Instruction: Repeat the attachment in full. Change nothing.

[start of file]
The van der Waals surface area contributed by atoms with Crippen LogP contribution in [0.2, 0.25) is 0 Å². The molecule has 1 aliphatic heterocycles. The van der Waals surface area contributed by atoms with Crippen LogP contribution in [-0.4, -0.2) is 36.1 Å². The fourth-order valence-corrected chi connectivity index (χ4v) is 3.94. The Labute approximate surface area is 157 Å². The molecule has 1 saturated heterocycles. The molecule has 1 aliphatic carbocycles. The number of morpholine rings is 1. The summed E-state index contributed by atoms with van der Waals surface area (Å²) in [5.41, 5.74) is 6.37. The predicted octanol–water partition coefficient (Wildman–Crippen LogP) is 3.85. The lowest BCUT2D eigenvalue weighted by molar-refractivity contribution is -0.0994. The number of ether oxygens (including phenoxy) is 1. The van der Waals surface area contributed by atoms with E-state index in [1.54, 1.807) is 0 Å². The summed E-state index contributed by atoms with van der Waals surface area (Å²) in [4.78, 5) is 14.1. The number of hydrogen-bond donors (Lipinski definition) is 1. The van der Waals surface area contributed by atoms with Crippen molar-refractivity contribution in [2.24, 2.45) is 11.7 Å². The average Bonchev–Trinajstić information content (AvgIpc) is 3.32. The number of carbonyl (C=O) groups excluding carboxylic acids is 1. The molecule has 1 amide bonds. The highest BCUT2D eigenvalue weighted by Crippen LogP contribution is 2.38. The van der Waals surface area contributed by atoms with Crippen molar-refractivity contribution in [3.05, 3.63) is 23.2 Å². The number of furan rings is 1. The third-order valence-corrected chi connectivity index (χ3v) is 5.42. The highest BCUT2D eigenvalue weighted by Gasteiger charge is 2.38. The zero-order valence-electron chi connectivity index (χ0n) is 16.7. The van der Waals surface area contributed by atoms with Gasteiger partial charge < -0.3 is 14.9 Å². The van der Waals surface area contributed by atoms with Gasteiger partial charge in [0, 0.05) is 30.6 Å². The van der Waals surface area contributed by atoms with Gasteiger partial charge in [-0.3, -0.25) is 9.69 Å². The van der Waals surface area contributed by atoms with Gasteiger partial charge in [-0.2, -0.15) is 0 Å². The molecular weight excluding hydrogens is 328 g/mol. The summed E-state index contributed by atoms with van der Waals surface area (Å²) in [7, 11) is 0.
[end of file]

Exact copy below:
The van der Waals surface area contributed by atoms with Crippen LogP contribution in [0.2, 0.25) is 0 Å². The molecule has 1 aliphatic heterocycles. The van der Waals surface area contributed by atoms with Crippen LogP contribution in [-0.4, -0.2) is 36.1 Å². The fourth-order valence-corrected chi connectivity index (χ4v) is 3.94. The Labute approximate surface area is 157 Å². The molecule has 1 saturated heterocycles. The molecule has 1 aliphatic carbocycles. The number of morpholine rings is 1. The summed E-state index contributed by atoms with van der Waals surface area (Å²) in [5.41, 5.74) is 6.37. The predicted octanol–water partition coefficient (Wildman–Crippen LogP) is 3.85. The lowest BCUT2D eigenvalue weighted by molar-refractivity contribution is -0.0994. The number of ether oxygens (including phenoxy) is 1. The van der Waals surface area contributed by atoms with E-state index in [1.54, 1.807) is 0 Å². The summed E-state index contributed by atoms with van der Waals surface area (Å²) in [4.78, 5) is 14.1. The number of hydrogen-bond donors (Lipinski definition) is 1. The van der Waals surface area contributed by atoms with Crippen molar-refractivity contribution in [2.24, 2.45) is 11.7 Å². The average Bonchev–Trinajstić information content (AvgIpc) is 3.32. The number of carbonyl (C=O) groups excluding carboxylic acids is 1. The molecule has 1 amide bonds. The highest BCUT2D eigenvalue weighted by Crippen LogP contribution is 2.38. The van der Waals surface area contributed by atoms with Crippen molar-refractivity contribution in [3.05, 3.63) is 23.2 Å². The number of furan rings is 1. The third-order valence-corrected chi connectivity index (χ3v) is 5.42. The highest BCUT2D eigenvalue weighted by Gasteiger charge is 2.38. The zero-order valence-electron chi connectivity index (χ0n) is 16.7. The van der Waals surface area contributed by atoms with Gasteiger partial charge < -0.3 is 14.9 Å². The van der Waals surface area contributed by atoms with Gasteiger partial charge in [0, 0.05) is 30.6 Å². The van der Waals surface area contributed by atoms with Gasteiger partial charge in [-0.3, -0.25) is 9.69 Å². The van der Waals surface area contributed by atoms with Gasteiger partial charge in [-0.2, -0.15) is 0 Å². The molecular weight excluding hydrogens is 328 g/mol. The summed E-state index contributed by atoms with van der Waals surface area (Å²) in [7, 11) is 0.